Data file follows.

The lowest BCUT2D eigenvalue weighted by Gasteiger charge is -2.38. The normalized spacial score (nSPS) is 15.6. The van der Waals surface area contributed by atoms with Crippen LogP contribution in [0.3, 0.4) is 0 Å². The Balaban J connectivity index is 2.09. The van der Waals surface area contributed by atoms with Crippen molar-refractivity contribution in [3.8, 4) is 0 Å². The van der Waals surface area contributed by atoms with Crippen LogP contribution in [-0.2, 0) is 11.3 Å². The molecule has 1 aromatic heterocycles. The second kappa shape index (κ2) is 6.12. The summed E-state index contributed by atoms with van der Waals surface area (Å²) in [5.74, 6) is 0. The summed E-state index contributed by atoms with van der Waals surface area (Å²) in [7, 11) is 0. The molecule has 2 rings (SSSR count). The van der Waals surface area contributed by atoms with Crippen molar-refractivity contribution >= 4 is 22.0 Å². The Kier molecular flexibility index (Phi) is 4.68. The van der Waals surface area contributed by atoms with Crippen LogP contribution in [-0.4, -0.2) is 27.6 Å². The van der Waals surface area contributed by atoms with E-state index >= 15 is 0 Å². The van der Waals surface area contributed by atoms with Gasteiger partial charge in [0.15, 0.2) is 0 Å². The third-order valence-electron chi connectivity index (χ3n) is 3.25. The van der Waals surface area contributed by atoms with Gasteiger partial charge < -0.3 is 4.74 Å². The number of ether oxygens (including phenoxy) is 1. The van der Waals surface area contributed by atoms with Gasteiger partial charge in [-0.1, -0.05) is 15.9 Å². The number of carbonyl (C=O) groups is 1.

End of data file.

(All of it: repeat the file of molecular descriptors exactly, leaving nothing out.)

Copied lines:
The lowest BCUT2D eigenvalue weighted by Gasteiger charge is -2.38. The normalized spacial score (nSPS) is 15.6. The van der Waals surface area contributed by atoms with Crippen LogP contribution in [0.3, 0.4) is 0 Å². The Balaban J connectivity index is 2.09. The van der Waals surface area contributed by atoms with Crippen molar-refractivity contribution in [3.8, 4) is 0 Å². The van der Waals surface area contributed by atoms with Crippen LogP contribution in [-0.2, 0) is 11.3 Å². The molecule has 1 aromatic heterocycles. The second kappa shape index (κ2) is 6.12. The summed E-state index contributed by atoms with van der Waals surface area (Å²) in [5.74, 6) is 0. The summed E-state index contributed by atoms with van der Waals surface area (Å²) in [7, 11) is 0. The molecule has 2 rings (SSSR count). The van der Waals surface area contributed by atoms with Crippen molar-refractivity contribution >= 4 is 22.0 Å². The Kier molecular flexibility index (Phi) is 4.68. The van der Waals surface area contributed by atoms with Crippen LogP contribution in [-0.4, -0.2) is 27.6 Å². The van der Waals surface area contributed by atoms with E-state index >= 15 is 0 Å². The van der Waals surface area contributed by atoms with Gasteiger partial charge in [0.15, 0.2) is 0 Å². The third-order valence-electron chi connectivity index (χ3n) is 3.25. The van der Waals surface area contributed by atoms with Gasteiger partial charge < -0.3 is 4.74 Å². The number of ether oxygens (including phenoxy) is 1. The van der Waals surface area contributed by atoms with Gasteiger partial charge in [-0.1, -0.05) is 15.9 Å². The number of carbonyl (C=O) groups is 1.